We’ve something a little different for you today… a word search puzzle. All the words are brands associated with us and include instruments and accessories.
We’ll put all the right answers into a hat and draw for a small prize from our giftware collection. You have until 10am on Monday 24th September to enter via our Facebook page.
On your marks, get set, go!
Today’s #ThrowbackThursday post is a birthday tribute to Giuseppe Matteo Alberti, born this day in 1685.
Alberti was an Italian Baroque composer and violinist. In 1705, he became a member of the Accademia Filarmonica. From 1709, he played the violin in the orchestra of the San Petronio Basilica in Bologna. Later, he was elected a president of the Accademia Filarmonica six times, the first time in 1721. In 1726, he became maestro di capella of San Giovanni in Monte and in 1734 of San Domenico.
His works were influenced by Antonio Vivaldi and they were much played in England. He wrote mostly instrumental works and published 12 symphonies as well as 10 concertos in six parts for violins.
Unfortunately, we were unable to find a picture of Alberti so we’ve had to make do with an album cover.
Today our #WednesdayWisdom is looking at string care. Although much of what we’ll say applies to all strings, some advice will apply only to those using metal strings. With that in mind, read on…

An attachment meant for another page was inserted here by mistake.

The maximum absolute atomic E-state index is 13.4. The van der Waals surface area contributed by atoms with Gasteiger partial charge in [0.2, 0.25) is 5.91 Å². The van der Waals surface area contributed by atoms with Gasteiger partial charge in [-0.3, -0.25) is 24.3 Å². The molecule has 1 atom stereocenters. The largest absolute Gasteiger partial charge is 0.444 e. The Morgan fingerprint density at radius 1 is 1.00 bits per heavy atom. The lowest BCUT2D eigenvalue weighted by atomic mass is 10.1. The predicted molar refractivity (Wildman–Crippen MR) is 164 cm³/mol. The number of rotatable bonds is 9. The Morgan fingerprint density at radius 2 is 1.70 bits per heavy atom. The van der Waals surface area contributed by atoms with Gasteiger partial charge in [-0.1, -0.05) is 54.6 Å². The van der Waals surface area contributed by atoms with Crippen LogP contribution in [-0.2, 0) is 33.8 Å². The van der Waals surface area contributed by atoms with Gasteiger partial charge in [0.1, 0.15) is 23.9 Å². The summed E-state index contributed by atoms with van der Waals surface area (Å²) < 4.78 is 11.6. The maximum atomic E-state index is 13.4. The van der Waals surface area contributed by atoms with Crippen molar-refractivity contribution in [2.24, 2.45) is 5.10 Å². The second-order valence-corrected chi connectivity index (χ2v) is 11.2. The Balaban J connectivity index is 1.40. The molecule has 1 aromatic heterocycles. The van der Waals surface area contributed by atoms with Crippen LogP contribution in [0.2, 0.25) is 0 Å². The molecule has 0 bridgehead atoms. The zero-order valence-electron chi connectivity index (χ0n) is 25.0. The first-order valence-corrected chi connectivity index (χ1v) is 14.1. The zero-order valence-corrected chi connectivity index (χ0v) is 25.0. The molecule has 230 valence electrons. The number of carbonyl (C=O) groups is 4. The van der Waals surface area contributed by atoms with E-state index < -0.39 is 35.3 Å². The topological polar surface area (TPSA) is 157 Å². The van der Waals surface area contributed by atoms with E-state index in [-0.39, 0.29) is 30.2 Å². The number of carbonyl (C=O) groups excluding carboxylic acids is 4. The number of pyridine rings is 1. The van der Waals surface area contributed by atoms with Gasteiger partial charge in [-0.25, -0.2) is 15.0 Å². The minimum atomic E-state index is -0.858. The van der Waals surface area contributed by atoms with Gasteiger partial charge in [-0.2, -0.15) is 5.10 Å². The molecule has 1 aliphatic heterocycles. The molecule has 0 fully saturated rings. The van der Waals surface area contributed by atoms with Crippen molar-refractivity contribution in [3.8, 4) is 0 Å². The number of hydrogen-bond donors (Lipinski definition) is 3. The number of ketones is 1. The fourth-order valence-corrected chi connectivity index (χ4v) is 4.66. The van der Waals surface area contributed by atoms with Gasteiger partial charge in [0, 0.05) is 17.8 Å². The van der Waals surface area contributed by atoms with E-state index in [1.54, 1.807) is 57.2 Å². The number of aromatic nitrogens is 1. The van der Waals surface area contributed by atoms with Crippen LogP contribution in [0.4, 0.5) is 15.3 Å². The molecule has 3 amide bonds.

Asking how long will strings last is a bit like asking how long is a piece of string as there are many variables involved; the quality of the strings, how often you play, and how you look after them.
We only sell quality strings and it is very much a case of you get what you pay for. Yes, you can get much cheaper strings that are made in the Far East but they won’t last as long. We can’t help you with how much you play but, if you follow our tips, you can extend the life of your strings…
1. Do not over-stretch your strings during the tuning process.
2. De-tension the strings when not using your instrument.
3. Be careful not to crimp the strings at the tuner peg when replacing the guitar strings.
4. Check the condition of the guitar bridge and bridge saddle regularly to avoid breaking a string during the replacement process.
5. Monitor the condition of your guitar frets and replace any frets that develop excessive wear or sharp edges.
6. Always clean your guitar strings when you finish playing the guitar.